Clovis News

Clovis teen sentenced in death of toddler

A teenage boy who killed a young girl by shoving her into a piece of furniture in December was sentenced Friday to nine months at Fresno County's Juvenile Justice Campus.

The boy also will be required to do volunteer work, attend anger-management classes and pay more than $4,600 in restitution, Fresno Juvenile Court Judge David Gottlieb ruled.

In December, Clovis police accused the former Clark Intermediate School student, who was 13 at the time, of beating Jennifer Yang, 2½, while baby-sitting. His name is being withheld because of his age.

Family members took her off life support after doctors declared her brain-dead. The Coroner's Office later determined that Jennifer died from blows to the head.

"There are no winners in this situation," Gottlieb said. "It is a tragic situation."

Gottlieb spoke while two interpreters -- one for the victim's family and one for the accused teen's family -- translated.

The judge said it was clear that the teen did not intend to kill Jennifer when he shoved her. But Gottlieb said it was clear he used force against a small child and, as a result, she died.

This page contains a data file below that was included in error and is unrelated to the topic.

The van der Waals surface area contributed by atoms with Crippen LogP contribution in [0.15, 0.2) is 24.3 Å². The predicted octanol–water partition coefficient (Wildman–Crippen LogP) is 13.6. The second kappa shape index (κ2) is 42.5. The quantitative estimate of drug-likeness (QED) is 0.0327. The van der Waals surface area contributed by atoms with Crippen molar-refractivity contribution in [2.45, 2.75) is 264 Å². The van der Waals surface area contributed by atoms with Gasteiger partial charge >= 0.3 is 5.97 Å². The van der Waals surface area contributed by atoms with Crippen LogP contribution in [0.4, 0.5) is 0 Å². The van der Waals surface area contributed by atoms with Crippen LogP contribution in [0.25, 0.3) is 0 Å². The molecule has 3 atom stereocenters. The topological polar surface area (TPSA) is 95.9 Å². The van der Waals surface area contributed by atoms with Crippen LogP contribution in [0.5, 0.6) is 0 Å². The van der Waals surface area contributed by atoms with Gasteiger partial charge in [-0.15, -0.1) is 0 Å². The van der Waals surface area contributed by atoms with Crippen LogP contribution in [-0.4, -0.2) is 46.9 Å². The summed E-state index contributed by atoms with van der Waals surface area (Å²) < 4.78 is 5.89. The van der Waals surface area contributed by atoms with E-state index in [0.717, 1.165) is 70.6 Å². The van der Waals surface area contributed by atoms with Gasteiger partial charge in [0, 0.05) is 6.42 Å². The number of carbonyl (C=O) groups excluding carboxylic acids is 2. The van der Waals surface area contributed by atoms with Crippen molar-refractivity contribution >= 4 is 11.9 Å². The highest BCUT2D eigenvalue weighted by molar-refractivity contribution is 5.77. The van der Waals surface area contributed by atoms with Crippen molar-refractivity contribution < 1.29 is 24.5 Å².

"As a result of your actions, this child died," he told the boy.

Craig Downey of the Fresno County Probation Department told Gottlieb there would be help for the teenager to integrate back into the community and to become a "productive citizen."

The boy initially faced a more serious charge of voluntary manslaughter, but his attorney, Mark W. King, persuaded the prosecutor to reduce the crime to involuntary manslaughter after several weeks of negotiations.

After the sentencing, King said it was "a fair and just resolution. Two families have been changed forever." He called the incident "a tragic accident."

Both Gottlieb and King noted the boy had no criminal record and was not trouble to his parents, who sat immediately behind him during Friday's proceedings.

"I think he's a good kid," King said.

The relationship between the boy and the victim has not been disclosed. But police have said that the boy's and the victim's families lived in an apartment complex on the 1200 block of Harvard Avenue. Hmong families in the apartment complex rely on one another, including baby-sitting one another's children, police have said.

On Friday, Gottlieb also said further restitution may be sought by the victim's family, and he ruled that both the boy and his family will be responsible for paying if that happens.

He also said the boy will be held to an 8 p.m.-to-6 a.m. curfew after his release, and he and his family must attend counseling. He also ordered the boy's mother and father to attend parenting classes.

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